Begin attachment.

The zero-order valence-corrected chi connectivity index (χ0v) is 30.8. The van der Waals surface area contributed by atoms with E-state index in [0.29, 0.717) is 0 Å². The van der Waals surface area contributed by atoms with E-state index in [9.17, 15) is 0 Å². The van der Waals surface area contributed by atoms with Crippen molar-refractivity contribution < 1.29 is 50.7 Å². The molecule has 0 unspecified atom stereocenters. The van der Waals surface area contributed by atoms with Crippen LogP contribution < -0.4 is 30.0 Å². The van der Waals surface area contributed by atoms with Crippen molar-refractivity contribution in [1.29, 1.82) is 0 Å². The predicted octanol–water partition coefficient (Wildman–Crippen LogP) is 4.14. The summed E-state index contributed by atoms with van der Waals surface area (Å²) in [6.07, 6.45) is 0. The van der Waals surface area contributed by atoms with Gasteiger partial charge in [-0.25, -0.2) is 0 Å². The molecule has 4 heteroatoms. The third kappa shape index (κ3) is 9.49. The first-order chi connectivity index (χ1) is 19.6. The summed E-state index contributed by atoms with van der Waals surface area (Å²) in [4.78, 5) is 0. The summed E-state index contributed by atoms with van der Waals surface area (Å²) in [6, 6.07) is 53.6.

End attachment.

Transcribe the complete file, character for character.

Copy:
The zero-order valence-corrected chi connectivity index (χ0v) is 30.8. The van der Waals surface area contributed by atoms with E-state index in [0.29, 0.717) is 0 Å². The van der Waals surface area contributed by atoms with E-state index in [9.17, 15) is 0 Å². The van der Waals surface area contributed by atoms with Crippen molar-refractivity contribution < 1.29 is 50.7 Å². The molecule has 0 unspecified atom stereocenters. The van der Waals surface area contributed by atoms with Crippen LogP contribution < -0.4 is 30.0 Å². The van der Waals surface area contributed by atoms with Crippen molar-refractivity contribution in [1.29, 1.82) is 0 Å². The predicted octanol–water partition coefficient (Wildman–Crippen LogP) is 4.14. The summed E-state index contributed by atoms with van der Waals surface area (Å²) in [6.07, 6.45) is 0. The van der Waals surface area contributed by atoms with Gasteiger partial charge in [-0.25, -0.2) is 0 Å². The molecule has 4 heteroatoms. The third kappa shape index (κ3) is 9.49. The first-order chi connectivity index (χ1) is 19.6. The summed E-state index contributed by atoms with van der Waals surface area (Å²) in [4.78, 5) is 0. The summed E-state index contributed by atoms with van der Waals surface area (Å²) in [6, 6.07) is 53.6.